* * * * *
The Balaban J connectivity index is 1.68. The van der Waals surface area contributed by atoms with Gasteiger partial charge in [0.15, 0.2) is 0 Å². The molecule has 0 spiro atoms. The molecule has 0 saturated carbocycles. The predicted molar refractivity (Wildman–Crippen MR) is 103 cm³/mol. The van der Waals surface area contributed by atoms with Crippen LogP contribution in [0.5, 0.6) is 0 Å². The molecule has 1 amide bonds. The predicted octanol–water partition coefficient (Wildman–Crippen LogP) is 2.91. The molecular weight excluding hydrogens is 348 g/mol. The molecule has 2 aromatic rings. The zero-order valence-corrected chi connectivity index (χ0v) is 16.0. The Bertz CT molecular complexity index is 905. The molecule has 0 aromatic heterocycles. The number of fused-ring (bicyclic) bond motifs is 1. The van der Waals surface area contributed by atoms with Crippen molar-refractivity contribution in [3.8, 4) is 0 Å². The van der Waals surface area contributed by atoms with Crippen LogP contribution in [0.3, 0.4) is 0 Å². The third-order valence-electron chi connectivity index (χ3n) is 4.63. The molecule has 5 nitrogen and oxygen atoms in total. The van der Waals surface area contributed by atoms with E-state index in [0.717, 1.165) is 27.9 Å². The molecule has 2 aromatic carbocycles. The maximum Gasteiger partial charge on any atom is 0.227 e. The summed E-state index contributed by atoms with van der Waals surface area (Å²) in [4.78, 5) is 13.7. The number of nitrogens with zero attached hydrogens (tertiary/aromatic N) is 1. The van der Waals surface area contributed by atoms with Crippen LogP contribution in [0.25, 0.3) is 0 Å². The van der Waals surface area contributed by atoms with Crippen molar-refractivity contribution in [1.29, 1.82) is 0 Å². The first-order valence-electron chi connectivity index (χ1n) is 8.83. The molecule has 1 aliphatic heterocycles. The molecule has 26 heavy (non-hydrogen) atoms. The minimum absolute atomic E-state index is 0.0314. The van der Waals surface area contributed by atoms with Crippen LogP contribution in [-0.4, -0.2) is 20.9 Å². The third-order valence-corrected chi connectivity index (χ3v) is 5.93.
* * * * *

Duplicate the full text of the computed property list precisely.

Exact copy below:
The Balaban J connectivity index is 1.68. The van der Waals surface area contributed by atoms with Gasteiger partial charge in [0.15, 0.2) is 0 Å². The molecule has 0 spiro atoms. The molecule has 0 saturated carbocycles. The predicted molar refractivity (Wildman–Crippen MR) is 103 cm³/mol. The van der Waals surface area contributed by atoms with Crippen LogP contribution in [0.5, 0.6) is 0 Å². The molecule has 1 amide bonds. The predicted octanol–water partition coefficient (Wildman–Crippen LogP) is 2.91. The molecular weight excluding hydrogens is 348 g/mol. The molecule has 2 aromatic rings. The zero-order valence-corrected chi connectivity index (χ0v) is 16.0. The Bertz CT molecular complexity index is 905. The molecule has 0 aromatic heterocycles. The number of fused-ring (bicyclic) bond motifs is 1. The van der Waals surface area contributed by atoms with Crippen molar-refractivity contribution in [3.8, 4) is 0 Å². The van der Waals surface area contributed by atoms with Crippen LogP contribution in [0.3, 0.4) is 0 Å². The third-order valence-electron chi connectivity index (χ3n) is 4.63. The molecule has 5 nitrogen and oxygen atoms in total. The van der Waals surface area contributed by atoms with E-state index in [0.717, 1.165) is 27.9 Å². The molecule has 2 aromatic carbocycles. The maximum Gasteiger partial charge on any atom is 0.227 e. The summed E-state index contributed by atoms with van der Waals surface area (Å²) in [4.78, 5) is 13.7. The number of nitrogens with zero attached hydrogens (tertiary/aromatic N) is 1. The van der Waals surface area contributed by atoms with Crippen LogP contribution in [0.25, 0.3) is 0 Å². The van der Waals surface area contributed by atoms with Crippen molar-refractivity contribution in [1.29, 1.82) is 0 Å². The first-order valence-electron chi connectivity index (χ1n) is 8.83. The molecule has 1 aliphatic heterocycles. The molecule has 26 heavy (non-hydrogen) atoms. The minimum absolute atomic E-state index is 0.0314. The van der Waals surface area contributed by atoms with Crippen LogP contribution in [-0.4, -0.2) is 20.9 Å². The third-order valence-corrected chi connectivity index (χ3v) is 5.93.